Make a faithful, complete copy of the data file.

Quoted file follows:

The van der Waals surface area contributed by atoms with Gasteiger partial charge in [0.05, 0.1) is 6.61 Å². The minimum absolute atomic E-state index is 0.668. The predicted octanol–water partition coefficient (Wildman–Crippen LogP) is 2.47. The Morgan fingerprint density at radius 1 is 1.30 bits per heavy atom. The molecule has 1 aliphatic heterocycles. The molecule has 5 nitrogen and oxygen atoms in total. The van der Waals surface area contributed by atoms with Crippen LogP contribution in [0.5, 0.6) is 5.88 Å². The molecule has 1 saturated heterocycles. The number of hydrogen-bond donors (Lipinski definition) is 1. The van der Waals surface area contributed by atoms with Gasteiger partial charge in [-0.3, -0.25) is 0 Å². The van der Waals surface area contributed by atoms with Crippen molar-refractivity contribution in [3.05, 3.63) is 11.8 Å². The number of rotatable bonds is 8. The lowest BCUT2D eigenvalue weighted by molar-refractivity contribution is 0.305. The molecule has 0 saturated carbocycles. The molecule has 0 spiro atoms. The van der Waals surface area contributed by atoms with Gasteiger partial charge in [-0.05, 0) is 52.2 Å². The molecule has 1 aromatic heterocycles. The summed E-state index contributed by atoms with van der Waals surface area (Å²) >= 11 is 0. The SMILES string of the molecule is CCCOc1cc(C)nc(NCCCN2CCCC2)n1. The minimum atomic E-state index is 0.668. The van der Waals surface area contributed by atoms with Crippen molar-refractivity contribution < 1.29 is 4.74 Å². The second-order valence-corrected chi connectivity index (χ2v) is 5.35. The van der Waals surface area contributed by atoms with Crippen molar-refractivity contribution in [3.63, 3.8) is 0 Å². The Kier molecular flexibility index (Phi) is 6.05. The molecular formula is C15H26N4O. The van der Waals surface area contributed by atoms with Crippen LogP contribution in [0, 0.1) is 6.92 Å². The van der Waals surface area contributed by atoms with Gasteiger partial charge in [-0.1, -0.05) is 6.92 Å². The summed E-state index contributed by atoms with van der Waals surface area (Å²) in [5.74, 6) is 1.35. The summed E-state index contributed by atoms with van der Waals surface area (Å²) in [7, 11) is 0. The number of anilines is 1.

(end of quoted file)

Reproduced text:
The van der Waals surface area contributed by atoms with Gasteiger partial charge in [0.05, 0.1) is 6.61 Å². The minimum absolute atomic E-state index is 0.668. The predicted octanol–water partition coefficient (Wildman–Crippen LogP) is 2.47. The Morgan fingerprint density at radius 1 is 1.30 bits per heavy atom. The molecule has 1 aliphatic heterocycles. The molecule has 5 nitrogen and oxygen atoms in total. The van der Waals surface area contributed by atoms with Crippen LogP contribution in [0.5, 0.6) is 5.88 Å². The molecule has 1 saturated heterocycles. The number of hydrogen-bond donors (Lipinski definition) is 1. The van der Waals surface area contributed by atoms with Gasteiger partial charge in [-0.3, -0.25) is 0 Å². The van der Waals surface area contributed by atoms with Crippen molar-refractivity contribution in [3.05, 3.63) is 11.8 Å². The number of rotatable bonds is 8. The lowest BCUT2D eigenvalue weighted by molar-refractivity contribution is 0.305. The molecule has 0 saturated carbocycles. The molecule has 0 spiro atoms. The van der Waals surface area contributed by atoms with Gasteiger partial charge in [-0.05, 0) is 52.2 Å². The molecule has 1 aromatic heterocycles. The summed E-state index contributed by atoms with van der Waals surface area (Å²) >= 11 is 0. The SMILES string of the molecule is CCCOc1cc(C)nc(NCCCN2CCCC2)n1. The minimum atomic E-state index is 0.668. The van der Waals surface area contributed by atoms with Crippen molar-refractivity contribution < 1.29 is 4.74 Å². The second-order valence-corrected chi connectivity index (χ2v) is 5.35. The van der Waals surface area contributed by atoms with Crippen molar-refractivity contribution in [3.63, 3.8) is 0 Å². The Kier molecular flexibility index (Phi) is 6.05. The molecular formula is C15H26N4O. The van der Waals surface area contributed by atoms with Crippen LogP contribution in [0, 0.1) is 6.92 Å². The van der Waals surface area contributed by atoms with Gasteiger partial charge in [-0.1, -0.05) is 6.92 Å². The summed E-state index contributed by atoms with van der Waals surface area (Å²) in [5.74, 6) is 1.35. The summed E-state index contributed by atoms with van der Waals surface area (Å²) in [7, 11) is 0. The number of anilines is 1.